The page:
Some lawyers contend that many of those in custody on charges related to the lynching were in fact innocent bystanders.

"Most of the men were innocent. They were just standing there and had nothing to do with the lynching, but they're in jail now," Adnan Shamim Bhatti, a lawyer from Youhanabad, told VOA.

Government's response

As the story was picked by the media, the provincial government intervened and launched an investigation against Shah, who initially denied the charges against him but later admitted to offering the deal after evidence emerged that seemed to confirm the defendants' claim.

Shah was reportedly videotaped while offering the deal outside the court in Lahore.

"The government is aware of the incident and an initial committee has been established to further look into this matter," Malik Ahmed Khan, a spokesperson for the Punjab provincial government, told VOA.

"Mr. Shah has been relieved of all his responsibilities as a prosecutor," Khan added.

Pakistan's government stresses a strict policy of zero tolerance for forced conversions.

"We've suffered a lot in the last so many decades due to religious intolerance. This particular case will speak for itself and will set an example," spokesperson Khan said.

Minorities discriminated against

"The prompt response from the government is commendable," said Romana Bashir, a Christian who is the executive director for the Peace and Development Foundation. "For me and my community, this is a positive response,"

But for many, this was more than an isolated case.

"Our society is very emotional when it comes to religion," Bashir told VOA. "It's not a matter of one case. I hope the government will keep addressing the issues related to minorities and this will give us [Christians] a sense of belonging to this country as well."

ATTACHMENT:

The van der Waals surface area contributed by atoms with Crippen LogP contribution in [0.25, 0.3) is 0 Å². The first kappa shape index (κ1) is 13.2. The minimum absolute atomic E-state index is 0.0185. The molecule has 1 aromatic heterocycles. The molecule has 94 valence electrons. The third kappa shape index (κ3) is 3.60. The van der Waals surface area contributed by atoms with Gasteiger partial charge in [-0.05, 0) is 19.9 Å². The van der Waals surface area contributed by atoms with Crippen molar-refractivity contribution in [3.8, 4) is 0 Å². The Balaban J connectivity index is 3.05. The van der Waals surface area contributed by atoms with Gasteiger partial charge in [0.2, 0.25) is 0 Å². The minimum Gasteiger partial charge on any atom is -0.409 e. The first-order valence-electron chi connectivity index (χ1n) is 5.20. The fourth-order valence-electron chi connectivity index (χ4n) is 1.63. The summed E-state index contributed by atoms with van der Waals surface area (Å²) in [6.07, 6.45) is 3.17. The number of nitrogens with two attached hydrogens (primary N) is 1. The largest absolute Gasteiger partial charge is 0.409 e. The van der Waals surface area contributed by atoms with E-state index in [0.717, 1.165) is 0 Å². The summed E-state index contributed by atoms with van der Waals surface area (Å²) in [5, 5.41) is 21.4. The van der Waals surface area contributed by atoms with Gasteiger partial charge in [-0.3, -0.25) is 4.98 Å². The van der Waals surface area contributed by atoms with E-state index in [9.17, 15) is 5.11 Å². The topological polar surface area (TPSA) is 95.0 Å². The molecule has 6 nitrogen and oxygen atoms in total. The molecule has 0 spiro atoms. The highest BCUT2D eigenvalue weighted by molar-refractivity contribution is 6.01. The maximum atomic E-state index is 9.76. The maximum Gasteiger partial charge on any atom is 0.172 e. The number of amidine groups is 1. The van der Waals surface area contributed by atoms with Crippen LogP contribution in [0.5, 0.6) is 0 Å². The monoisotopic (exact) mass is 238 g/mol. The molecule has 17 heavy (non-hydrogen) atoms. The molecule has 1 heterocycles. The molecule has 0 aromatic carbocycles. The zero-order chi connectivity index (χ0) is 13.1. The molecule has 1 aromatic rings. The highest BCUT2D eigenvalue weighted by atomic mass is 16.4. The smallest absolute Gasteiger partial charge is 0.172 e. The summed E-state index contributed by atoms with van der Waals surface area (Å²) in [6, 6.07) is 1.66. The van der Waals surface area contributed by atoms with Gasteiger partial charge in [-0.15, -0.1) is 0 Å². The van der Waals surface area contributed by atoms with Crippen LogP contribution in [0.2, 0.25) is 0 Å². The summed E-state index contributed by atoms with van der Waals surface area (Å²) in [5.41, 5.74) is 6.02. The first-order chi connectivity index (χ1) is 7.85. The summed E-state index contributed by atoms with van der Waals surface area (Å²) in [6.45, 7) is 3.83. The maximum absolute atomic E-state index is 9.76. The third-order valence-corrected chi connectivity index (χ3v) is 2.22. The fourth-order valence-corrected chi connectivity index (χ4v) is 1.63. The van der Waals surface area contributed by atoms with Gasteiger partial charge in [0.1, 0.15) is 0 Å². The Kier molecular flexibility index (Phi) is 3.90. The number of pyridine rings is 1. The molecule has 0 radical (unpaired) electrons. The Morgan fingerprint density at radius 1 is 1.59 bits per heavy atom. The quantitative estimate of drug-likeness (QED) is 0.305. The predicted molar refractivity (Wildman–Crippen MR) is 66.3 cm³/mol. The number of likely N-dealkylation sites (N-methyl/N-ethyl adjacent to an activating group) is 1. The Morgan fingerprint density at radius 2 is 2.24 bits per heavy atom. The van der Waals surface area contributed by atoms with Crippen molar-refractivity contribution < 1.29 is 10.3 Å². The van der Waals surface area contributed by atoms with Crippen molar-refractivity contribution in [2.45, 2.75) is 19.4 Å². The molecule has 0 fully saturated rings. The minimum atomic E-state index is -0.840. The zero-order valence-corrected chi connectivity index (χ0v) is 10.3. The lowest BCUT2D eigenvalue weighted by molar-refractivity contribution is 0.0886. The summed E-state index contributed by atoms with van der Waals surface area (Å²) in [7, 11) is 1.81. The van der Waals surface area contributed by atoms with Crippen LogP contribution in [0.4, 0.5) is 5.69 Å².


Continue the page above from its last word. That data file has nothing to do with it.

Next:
Christians are one of the largest non-Muslim minorities, representing about 1.6 percent of the Pakistani population. Christians frequently complain of being harassed by radicals and at times forced to convert to Islam. They are also often accused of violating the country's controversial anti-blasphemy law.

In some cases, just being accused of violating the anti-blasphemy law will draw the attention of those who believe in its strict implementation � and that means a serious threat to the accused person's life.

In 2014, an angry mob in Kot Radha Kishan city in Punjab province beat a Christian couple to death after they were accused of desecrating the Quran.

Christians are not the only minority group being persecuted in Pakistan. The Ahmadi community, a religious sect, recently released its annual report, which noted an increase in violence against Ahmadis and their mosques across Pakistan in 2016.

Days after the report was released, a prominent Ahmadi community leader and a lawyer, Malik Saleem Latif, was killed by unknown gunmen in Punjab's Nankana Sahib district.

Sympathy with extremists

In Pakistan, dealing with extremism and religious hatred is complicated by the fact that some political leaders openly sympathize with banned militant organizations that promote religious intolerance.

Human rights groups and activists have accused the government of not taking strong measures to keep in check those who spread hatred against religious minorities.

"Those who play politics in the name of religion in Pakistan have strong roots and the government's behavior is apologetic," rights activist Hasan told VOA. "It clearly shows the government is not able to take a firm stand against religious intolerance."

Source: Voice of America